Karlee Rawkins is a northern NSW-based artist and mother of three working in the field of painting, whose bright and beautiful depictions of birds, animals and flora, ruminate on the beauty and fragility of life.
Rawkins has said the rationale of the children’s song ‘The Bear Went Over the Mountain’, which refers to overcoming an obstacle or a challenge, inspired the show’s title. In our interview, the artist elaborates on what inspires her paintings and articulates how her use of bird, animal and plant motifs, pose as symbolic representations of the human experience, and bring forth evocations of birth, death and spirituality, renewal and transformation, and our connection to the natural world.
What is it about birds and animals that inspires you to use them as symbolic representations of the human psyche?
I have always been attracted to nature imagery that is archetypal and mythological.
Tell me about the creatures you have painted for this series. How do they inform the theme of human transformation, transition, change?
Animals are associated with certain powers and attributes, winged creatures are often used to represent the spirit or a shift in consciousness, imagery of birds and butterflies particularly. Certain animals are viewed as guides between realms, escorting souls to and from the spirit realm. So, these ideas led me to looking for particular imagery I could use. I was interested in representing transformation and transition, even great change such as death and birth.
What is the significance of representing animals that are mostly extinct?
I looked particularly at parrots to begin with, due to a personal association and story. I was shocked to discover the numbers of extinct birds, and the rate at which this is happening.
Your colour imaginings are beautifully bold and luminous. Do you work intuitively with colour or is it more of a considered process?
My process is intuitive however early on in a painting I play around with colour marks and patterns, and this tends to establish the colour relationships for each piece. I then strengthen that theme as I work. I am influenced by certain colour combinations, borrowing from nature; foliage, feathers, animal patterns and also vintage fabrics and old books that are faded or slightly mis-registered, like children’s stories or aged science books.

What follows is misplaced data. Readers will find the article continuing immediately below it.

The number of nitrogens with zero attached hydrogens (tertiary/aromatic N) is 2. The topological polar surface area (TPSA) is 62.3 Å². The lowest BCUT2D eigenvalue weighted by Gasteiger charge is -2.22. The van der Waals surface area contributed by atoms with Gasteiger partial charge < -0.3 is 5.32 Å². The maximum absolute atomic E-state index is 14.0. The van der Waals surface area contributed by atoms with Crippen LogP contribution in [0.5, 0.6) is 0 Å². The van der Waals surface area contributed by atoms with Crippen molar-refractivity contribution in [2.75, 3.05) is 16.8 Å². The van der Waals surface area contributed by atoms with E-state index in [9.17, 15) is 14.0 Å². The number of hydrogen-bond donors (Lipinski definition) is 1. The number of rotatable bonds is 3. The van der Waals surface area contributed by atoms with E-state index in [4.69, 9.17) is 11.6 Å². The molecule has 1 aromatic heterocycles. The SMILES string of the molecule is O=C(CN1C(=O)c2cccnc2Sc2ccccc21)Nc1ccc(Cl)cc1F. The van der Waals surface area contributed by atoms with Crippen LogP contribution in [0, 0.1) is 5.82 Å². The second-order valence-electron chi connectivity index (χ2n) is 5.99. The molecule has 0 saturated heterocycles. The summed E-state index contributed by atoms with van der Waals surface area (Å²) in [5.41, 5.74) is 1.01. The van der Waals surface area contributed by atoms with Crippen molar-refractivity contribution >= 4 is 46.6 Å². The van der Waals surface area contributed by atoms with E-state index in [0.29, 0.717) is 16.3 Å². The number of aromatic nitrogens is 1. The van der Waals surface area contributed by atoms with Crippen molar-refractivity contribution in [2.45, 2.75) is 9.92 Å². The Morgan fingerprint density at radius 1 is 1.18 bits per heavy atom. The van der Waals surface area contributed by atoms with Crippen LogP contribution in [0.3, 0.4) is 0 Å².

What about mark making, what tools do you use to illustrate your paintings and how do you approach a blank canvas?
I begin each piece by building up textures and random marks, this sets the colour scheme and gives a chance to explore combinations and pattern. Eventually a composition will start to suggest itself and I define, and then shift it around from there. I work with fairly rough brushes and rags and tend to work quickly with the application of layers. I then come back to define and tighten any edges or lines.
How do you strike a balance between your role as a mother and as a practicing artist?
My time management is next level! Between parenting three boys, and being a carer for my eldest as well, I need to be extremely careful with how I plan my time. Allowing completely focussed time to both parent or paint and work is so important to allow for this to be effective and enjoyable. I have done much integrating and cross pollinating… kids come into the studio, paintings I am working on hang in the house.
What does a typical day in the studio look like for you? Do you have any rituals to get yourself in the zone?
There is quite a process to getting set up and ready. I usually try to finish any morning jobs and anything that needs attending to then I open up the studio, all windows and doors and lighting. Gather my items like journal and the essential cup of tea. I have my favourite chair to sit on and view paintings I am working on and that really marks the beginning of a painting session. There are many other tasks that happen around my work as an artist, and they happen on designated days as well.
What have you gained artistically and/or spiritually through the creation of this body of work? And what do you hope to convey to your audience?
As is the case at the completion of any series, I feel a greater understanding of the themes of my work and excitement for the new that will come next. There is a clarity around the core interest of my practice being the exploration of transformation, how we tend to resist change but there is the possibility of positive outcomes.
Visit Flinders Lane Gallery at The Nicholson Building, Level 1, Cnr Flinders Lane and 37 Swanston Street Melbourne to see ‘The Other Side of the Mountain’ in person. The gallery is open Tuesday to Friday, 10am to 6pm and Sat 11am to 5pm, or 3pm on the last weekend for de-install.
Images courtesy the artist and Flinders Lane Gallery